C# compiler bug? Why doesn’t this implicit user-defined conversion compile?

Apparently, implicit user defined conversions don’t work when one of the types is an interface. From the C# specs:

6.4.1 Permitted user-defined conversions

C# permits only certain user-defined conversions to be declared. In particular, it is not possible to redefine an already existing implicit or explicit conversion.
For a given source type S and target type T, if S or T are nullable types, let S0 and T0 refer to their underlying types, otherwise S0 and T0 are equal to S and T respectively. A class or struct is permitted to declare a conversion from a source type S to a target type T only if all of the following are true:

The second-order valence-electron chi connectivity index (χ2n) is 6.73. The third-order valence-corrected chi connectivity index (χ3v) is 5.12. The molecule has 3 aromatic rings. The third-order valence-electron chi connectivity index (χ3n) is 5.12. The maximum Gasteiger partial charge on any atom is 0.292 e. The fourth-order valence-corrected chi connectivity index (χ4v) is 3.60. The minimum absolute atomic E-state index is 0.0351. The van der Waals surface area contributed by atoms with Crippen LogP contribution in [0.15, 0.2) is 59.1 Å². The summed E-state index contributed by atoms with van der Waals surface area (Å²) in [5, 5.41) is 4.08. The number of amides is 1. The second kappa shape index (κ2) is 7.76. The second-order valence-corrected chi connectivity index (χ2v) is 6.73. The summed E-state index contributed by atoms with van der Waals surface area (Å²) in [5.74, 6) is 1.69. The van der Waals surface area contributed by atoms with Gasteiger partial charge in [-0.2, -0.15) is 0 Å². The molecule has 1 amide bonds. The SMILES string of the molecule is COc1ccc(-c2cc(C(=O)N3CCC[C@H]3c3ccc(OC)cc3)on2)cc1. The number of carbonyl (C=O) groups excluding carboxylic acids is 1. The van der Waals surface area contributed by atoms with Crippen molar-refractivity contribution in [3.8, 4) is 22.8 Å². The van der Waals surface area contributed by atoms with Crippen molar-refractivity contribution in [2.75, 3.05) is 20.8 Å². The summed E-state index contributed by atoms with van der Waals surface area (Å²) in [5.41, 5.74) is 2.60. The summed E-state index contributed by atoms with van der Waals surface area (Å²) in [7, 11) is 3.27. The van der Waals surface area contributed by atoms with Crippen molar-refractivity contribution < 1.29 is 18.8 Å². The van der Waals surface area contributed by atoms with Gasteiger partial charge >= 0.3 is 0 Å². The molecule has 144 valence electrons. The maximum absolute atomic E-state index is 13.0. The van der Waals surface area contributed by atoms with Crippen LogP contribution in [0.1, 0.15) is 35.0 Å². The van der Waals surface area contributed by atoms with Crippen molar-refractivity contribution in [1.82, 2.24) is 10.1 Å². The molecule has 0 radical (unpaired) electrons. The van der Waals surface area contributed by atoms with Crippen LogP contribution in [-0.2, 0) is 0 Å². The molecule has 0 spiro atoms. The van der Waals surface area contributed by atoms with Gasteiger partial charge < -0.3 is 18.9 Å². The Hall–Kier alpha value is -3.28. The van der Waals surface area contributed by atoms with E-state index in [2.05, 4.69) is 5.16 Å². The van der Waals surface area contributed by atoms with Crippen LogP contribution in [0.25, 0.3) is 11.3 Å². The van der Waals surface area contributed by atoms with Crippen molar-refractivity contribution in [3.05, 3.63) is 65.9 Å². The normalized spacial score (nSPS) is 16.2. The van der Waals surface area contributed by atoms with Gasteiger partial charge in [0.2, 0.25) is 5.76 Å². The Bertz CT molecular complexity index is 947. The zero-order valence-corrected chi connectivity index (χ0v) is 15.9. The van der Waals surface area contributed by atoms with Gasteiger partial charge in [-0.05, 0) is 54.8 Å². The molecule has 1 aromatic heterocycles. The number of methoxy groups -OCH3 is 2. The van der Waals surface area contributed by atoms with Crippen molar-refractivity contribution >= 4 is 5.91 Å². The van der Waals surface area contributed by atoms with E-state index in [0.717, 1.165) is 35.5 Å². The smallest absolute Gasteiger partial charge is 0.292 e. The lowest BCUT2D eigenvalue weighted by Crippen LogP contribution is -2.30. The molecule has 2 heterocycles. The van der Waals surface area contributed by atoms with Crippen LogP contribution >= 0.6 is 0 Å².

• S0 and T0 are different types.
  • Either S0 or T0 is the class or struct type in which the operator declaration takes place.
  • Neither S0 nor T0 is an interface-type.
  • Excluding user-defined conversions, a conversion does not exist from S to T or from T to S.

In your first method, both types are not interface types, so the user defined implicit conversion works.

The specs are not very clear, but it seems to me that if one of the types involved is an interface type, the compiler doesn’t even try to look up any user-defined implicit conversions.

Leave a Comment